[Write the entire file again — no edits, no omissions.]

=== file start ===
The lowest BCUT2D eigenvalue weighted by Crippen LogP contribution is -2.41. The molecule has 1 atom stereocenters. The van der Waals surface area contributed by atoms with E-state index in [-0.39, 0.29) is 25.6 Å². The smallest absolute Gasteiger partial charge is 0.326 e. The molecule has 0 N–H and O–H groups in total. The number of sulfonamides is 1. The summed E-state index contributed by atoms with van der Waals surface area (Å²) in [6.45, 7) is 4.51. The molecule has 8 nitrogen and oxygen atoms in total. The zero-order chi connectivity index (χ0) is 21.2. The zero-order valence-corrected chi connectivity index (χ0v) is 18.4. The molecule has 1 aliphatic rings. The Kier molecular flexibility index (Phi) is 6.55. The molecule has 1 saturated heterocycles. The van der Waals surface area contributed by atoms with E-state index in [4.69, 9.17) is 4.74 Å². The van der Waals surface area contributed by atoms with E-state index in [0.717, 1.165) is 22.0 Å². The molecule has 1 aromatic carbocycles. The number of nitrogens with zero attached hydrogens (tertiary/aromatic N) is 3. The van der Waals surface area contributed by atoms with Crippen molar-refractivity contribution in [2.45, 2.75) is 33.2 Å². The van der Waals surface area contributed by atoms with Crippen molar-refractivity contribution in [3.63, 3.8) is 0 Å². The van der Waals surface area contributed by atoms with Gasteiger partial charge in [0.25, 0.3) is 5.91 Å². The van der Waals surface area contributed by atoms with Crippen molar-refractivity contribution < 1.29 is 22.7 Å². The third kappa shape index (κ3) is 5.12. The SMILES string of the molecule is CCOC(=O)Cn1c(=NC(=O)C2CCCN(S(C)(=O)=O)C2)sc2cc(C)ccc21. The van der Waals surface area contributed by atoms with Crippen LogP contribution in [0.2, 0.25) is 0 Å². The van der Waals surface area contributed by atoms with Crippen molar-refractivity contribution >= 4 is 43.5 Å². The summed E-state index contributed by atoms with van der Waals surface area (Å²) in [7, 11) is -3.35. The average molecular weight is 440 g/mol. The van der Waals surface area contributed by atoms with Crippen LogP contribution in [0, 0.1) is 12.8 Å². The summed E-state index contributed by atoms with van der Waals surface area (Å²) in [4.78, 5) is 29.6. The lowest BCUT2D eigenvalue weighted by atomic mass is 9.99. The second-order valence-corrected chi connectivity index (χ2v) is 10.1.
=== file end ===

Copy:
The lowest BCUT2D eigenvalue weighted by Crippen LogP contribution is -2.41. The molecule has 1 atom stereocenters. The van der Waals surface area contributed by atoms with E-state index in [-0.39, 0.29) is 25.6 Å². The smallest absolute Gasteiger partial charge is 0.326 e. The molecule has 0 N–H and O–H groups in total. The number of sulfonamides is 1. The summed E-state index contributed by atoms with van der Waals surface area (Å²) in [6.45, 7) is 4.51. The molecule has 8 nitrogen and oxygen atoms in total. The zero-order chi connectivity index (χ0) is 21.2. The zero-order valence-corrected chi connectivity index (χ0v) is 18.4. The molecule has 1 aliphatic rings. The Kier molecular flexibility index (Phi) is 6.55. The molecule has 1 saturated heterocycles. The van der Waals surface area contributed by atoms with E-state index in [4.69, 9.17) is 4.74 Å². The van der Waals surface area contributed by atoms with E-state index in [0.717, 1.165) is 22.0 Å². The molecule has 1 aromatic carbocycles. The number of nitrogens with zero attached hydrogens (tertiary/aromatic N) is 3. The van der Waals surface area contributed by atoms with Crippen molar-refractivity contribution in [2.45, 2.75) is 33.2 Å². The van der Waals surface area contributed by atoms with Crippen molar-refractivity contribution in [3.63, 3.8) is 0 Å². The van der Waals surface area contributed by atoms with Gasteiger partial charge in [0.25, 0.3) is 5.91 Å². The van der Waals surface area contributed by atoms with Crippen molar-refractivity contribution < 1.29 is 22.7 Å². The third kappa shape index (κ3) is 5.12. The SMILES string of the molecule is CCOC(=O)Cn1c(=NC(=O)C2CCCN(S(C)(=O)=O)C2)sc2cc(C)ccc21. The van der Waals surface area contributed by atoms with Crippen LogP contribution in [0.2, 0.25) is 0 Å². The van der Waals surface area contributed by atoms with Crippen molar-refractivity contribution >= 4 is 43.5 Å². The summed E-state index contributed by atoms with van der Waals surface area (Å²) in [7, 11) is -3.35. The average molecular weight is 440 g/mol. The van der Waals surface area contributed by atoms with Crippen LogP contribution in [0, 0.1) is 12.8 Å². The summed E-state index contributed by atoms with van der Waals surface area (Å²) in [4.78, 5) is 29.6. The lowest BCUT2D eigenvalue weighted by atomic mass is 9.99. The second-order valence-corrected chi connectivity index (χ2v) is 10.1.